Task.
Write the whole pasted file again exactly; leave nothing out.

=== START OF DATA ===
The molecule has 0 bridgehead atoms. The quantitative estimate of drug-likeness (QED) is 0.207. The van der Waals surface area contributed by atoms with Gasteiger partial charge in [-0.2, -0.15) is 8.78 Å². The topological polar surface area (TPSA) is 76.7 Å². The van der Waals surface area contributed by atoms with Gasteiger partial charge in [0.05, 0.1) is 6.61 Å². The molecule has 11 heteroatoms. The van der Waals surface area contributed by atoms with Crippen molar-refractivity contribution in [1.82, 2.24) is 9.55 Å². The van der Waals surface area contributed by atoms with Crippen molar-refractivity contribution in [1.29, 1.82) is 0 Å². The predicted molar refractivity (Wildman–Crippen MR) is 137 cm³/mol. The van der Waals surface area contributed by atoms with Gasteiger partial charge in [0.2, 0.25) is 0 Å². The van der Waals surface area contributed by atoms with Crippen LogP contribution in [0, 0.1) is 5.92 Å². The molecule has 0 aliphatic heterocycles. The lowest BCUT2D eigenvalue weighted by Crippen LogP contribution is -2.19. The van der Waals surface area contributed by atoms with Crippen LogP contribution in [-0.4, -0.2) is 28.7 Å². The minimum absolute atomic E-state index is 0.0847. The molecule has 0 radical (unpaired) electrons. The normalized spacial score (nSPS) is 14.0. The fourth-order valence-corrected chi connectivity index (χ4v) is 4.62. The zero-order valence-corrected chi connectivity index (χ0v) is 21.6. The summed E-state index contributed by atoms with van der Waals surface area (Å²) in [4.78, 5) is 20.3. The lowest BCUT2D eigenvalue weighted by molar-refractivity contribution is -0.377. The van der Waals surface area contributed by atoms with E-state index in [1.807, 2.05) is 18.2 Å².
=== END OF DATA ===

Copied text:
The molecule has 0 bridgehead atoms. The quantitative estimate of drug-likeness (QED) is 0.207. The van der Waals surface area contributed by atoms with Gasteiger partial charge in [-0.2, -0.15) is 8.78 Å². The topological polar surface area (TPSA) is 76.7 Å². The van der Waals surface area contributed by atoms with Gasteiger partial charge in [0.05, 0.1) is 6.61 Å². The molecule has 11 heteroatoms. The van der Waals surface area contributed by atoms with Crippen molar-refractivity contribution in [1.82, 2.24) is 9.55 Å². The van der Waals surface area contributed by atoms with Crippen molar-refractivity contribution in [1.29, 1.82) is 0 Å². The predicted molar refractivity (Wildman–Crippen MR) is 137 cm³/mol. The van der Waals surface area contributed by atoms with Gasteiger partial charge in [0.2, 0.25) is 0 Å². The van der Waals surface area contributed by atoms with Crippen LogP contribution in [0, 0.1) is 5.92 Å². The molecule has 0 aliphatic heterocycles. The lowest BCUT2D eigenvalue weighted by Crippen LogP contribution is -2.19. The van der Waals surface area contributed by atoms with Crippen LogP contribution in [-0.4, -0.2) is 28.7 Å². The minimum absolute atomic E-state index is 0.0847. The molecule has 0 radical (unpaired) electrons. The normalized spacial score (nSPS) is 14.0. The fourth-order valence-corrected chi connectivity index (χ4v) is 4.62. The zero-order valence-corrected chi connectivity index (χ0v) is 21.6. The summed E-state index contributed by atoms with van der Waals surface area (Å²) in [4.78, 5) is 20.3. The lowest BCUT2D eigenvalue weighted by molar-refractivity contribution is -0.377. The van der Waals surface area contributed by atoms with E-state index in [1.807, 2.05) is 18.2 Å².